Sausage and Potatoes in a Packet

This is another recipe that comes from a Jacques Pepin cookbook (what can I say, he’s apparently Mr. Awesome in this house right now). It is so easy and homey that you would never have believed it could come from such a proper-sounding man on PBS. I was planning lots of lighter foods for dinner, so I wanted to throw in a hearty dish. K was definitely wary of this dish. He kept asking what was in it and how it worked. He wanted to look at it in the oven, but since it’s in a packet it’s not possible…totally confusing for him. Then, I opened the packet. It still didn’t look like much. It’s kind of hard to make sausage and potatoes look pretty, but boy did it taste good! I ended up using 3 different kinds of sausage (spicy chicken, spicy Italian, and sweet Italian). You can use your favorites, but I recommend using some spicy variants to add a kick (and this comes from a girl who is not known for spicy tastebuds).

The onions get really soft in this, but using naturally sweet ones will definitely enhance the taste even more. Having the garlic unpeeled did not feel like it did much. I would have rather sprinkled some minced garlic in the packet instead, and would probably do that next time. I was expecting more garlic flavor. The potatoes end up getting steamed and are soft all the way through.

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Mock Baked Cannelloni

Don’t you love finding recipes where you don’t need to buy any ingredients? I found a recipe in my Jacques Pepin cookbook “Fast Food My Way” where you can use wonton wrappers instead of pasta. It sounded interesting, but once I realized I had almost enough ricotta already and had all of the other items, I could not bring myself to buy them. I decided to make my own version from items I already had in my kitchen. So, you could use wonton wrappers (no pre-cooking needed), jumbo shells, cannelloni tubes, or lasagna noodles like I did. For the pasta, you will need to boil them first so that you can roll them and/or fill them.

I would consider this a dish you could make on a weeknight, especially if you use wontons like he suggested. It is not super speedy, but it comes together pretty quickly and during the 15 minutes of baking you could easily get the rest of the meal ready (vegetables, garlic bread, etc.).

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Apple and Pecan Crumble

I live in apple country, but last year we had trouble finding places to pick our own apples. We were actually told that you couldn’t pick apples because people kept suing the farms. So, we gave up our search and satisfied our apple craving with apple cider. This year, while at a farmer’s market, we saw that there was a u-pick orchard about 1-2 hours away. We were going to Hawaii that week, so we delayed the visit until after we got back. After picking so many apples, I had to find recipes to use them. Of course, apple cider was first and allowed me to update my post on it with more pictures. For the next apple treat, I decided to try a treat from a Jacques Pepin cookbook I have, called “Fast Food My Way“. The recipe is supposed to have dried apricots in it, but we don’t like them so I added a different dried fruit I had: cherries! You could also use raisins or some other dried fruit you enjoy with apples. The fruit gets nice and plump like juicy raisins.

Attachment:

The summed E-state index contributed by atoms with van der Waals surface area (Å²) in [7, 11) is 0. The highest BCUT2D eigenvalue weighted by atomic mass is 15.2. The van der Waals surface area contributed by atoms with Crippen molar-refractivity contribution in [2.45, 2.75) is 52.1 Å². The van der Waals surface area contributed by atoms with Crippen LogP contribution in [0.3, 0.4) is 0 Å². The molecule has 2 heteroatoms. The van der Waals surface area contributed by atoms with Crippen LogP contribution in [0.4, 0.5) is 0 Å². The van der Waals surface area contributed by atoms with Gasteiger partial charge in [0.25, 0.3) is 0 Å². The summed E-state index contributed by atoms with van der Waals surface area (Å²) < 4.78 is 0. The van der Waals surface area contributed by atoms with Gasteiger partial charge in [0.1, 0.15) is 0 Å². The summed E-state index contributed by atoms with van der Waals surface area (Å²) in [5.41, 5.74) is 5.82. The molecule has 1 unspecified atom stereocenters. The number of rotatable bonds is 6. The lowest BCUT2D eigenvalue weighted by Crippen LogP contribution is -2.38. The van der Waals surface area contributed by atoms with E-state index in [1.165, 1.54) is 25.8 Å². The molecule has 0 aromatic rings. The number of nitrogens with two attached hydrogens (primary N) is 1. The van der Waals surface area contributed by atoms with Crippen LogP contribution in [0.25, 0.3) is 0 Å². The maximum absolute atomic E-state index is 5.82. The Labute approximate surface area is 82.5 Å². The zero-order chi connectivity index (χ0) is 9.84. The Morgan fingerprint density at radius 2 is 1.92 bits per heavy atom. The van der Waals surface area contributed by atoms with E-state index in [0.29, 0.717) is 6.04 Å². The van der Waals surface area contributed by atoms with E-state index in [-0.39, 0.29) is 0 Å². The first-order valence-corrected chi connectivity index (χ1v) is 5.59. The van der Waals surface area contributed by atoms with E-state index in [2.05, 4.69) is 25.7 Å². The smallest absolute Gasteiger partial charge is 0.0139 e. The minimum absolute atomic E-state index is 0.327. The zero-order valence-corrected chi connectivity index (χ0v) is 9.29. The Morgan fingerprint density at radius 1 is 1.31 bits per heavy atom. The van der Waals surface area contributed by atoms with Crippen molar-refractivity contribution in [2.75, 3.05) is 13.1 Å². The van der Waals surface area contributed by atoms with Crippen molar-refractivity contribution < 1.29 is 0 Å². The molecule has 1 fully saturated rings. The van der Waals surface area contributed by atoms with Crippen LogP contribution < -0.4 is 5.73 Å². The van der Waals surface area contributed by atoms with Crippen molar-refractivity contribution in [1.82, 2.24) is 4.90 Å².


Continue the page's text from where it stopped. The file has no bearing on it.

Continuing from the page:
It paired well with apple pie ice cream.

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Sausage with Pasta and Vegetables

Does the title seem generic? It feels kind of boring, but I couldn’t think of a more appropriate name for this dish. I like that you can customize it with vegetables you have on hand, as well as the meat. If you want, you could use turkey or chicken sausage, and I promise that it will still taste great. This is another one of those “end of summer” dishes with the tomatoes, but you could substitute canned tomatoes or leave them out and use a different addition during the winter months. The amounts can be altered as well, depending on what you like. I went a little light on the sausage because I wanted to use up what I had, but then I apparently had a bunch of vegetables and pasta to use.

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Croissants and Pain au Chocolat

Happy 100th post to me! I had to make it a special one for this benchmark occasion. There is a bit of a back-story before I get into the recipe, so feel free to skip or read. There will be a recipe as well as “lessons learned” for making croissants and pain au chocolat(e)…ah, French and the fun spelling that upsets Auto-Correct.

Woo! Pile o’ Pastries!

This time last year, I was settling into a routine. I was learning what it was like to live in Washington state and learning a new way of “fall”. Back home, the mornings were crisp and leaves would change pretty quickly. Here, fall is more gradual.

Yes, it does feel like one day you wake up and it’s a bit chillier than usual, but the trees turn colors in waves. I was surprised it was so pretty because I figured with us not having quite as many deciduous trees that fall would feel even shorter. Last year, it also meant the first time I did not have to leave here at the end of summer and return to Maryland to teach. It was weird!! But, it also meant meeting more of K’s friends and hanging out with them. We went to a video game midnight release party at our local Microsoft store. Earlier that day, I had started dough for croissants but did not have time to form them and let them proof. So, when I saw that K wanted to stay up late and play his game that night, I realized that I could finish making the croissants. Who cared that it was super late at night? I would already be up, so why not make something yummy? He didn’t even notice at first but then began to smell them baking. And let me tell you…

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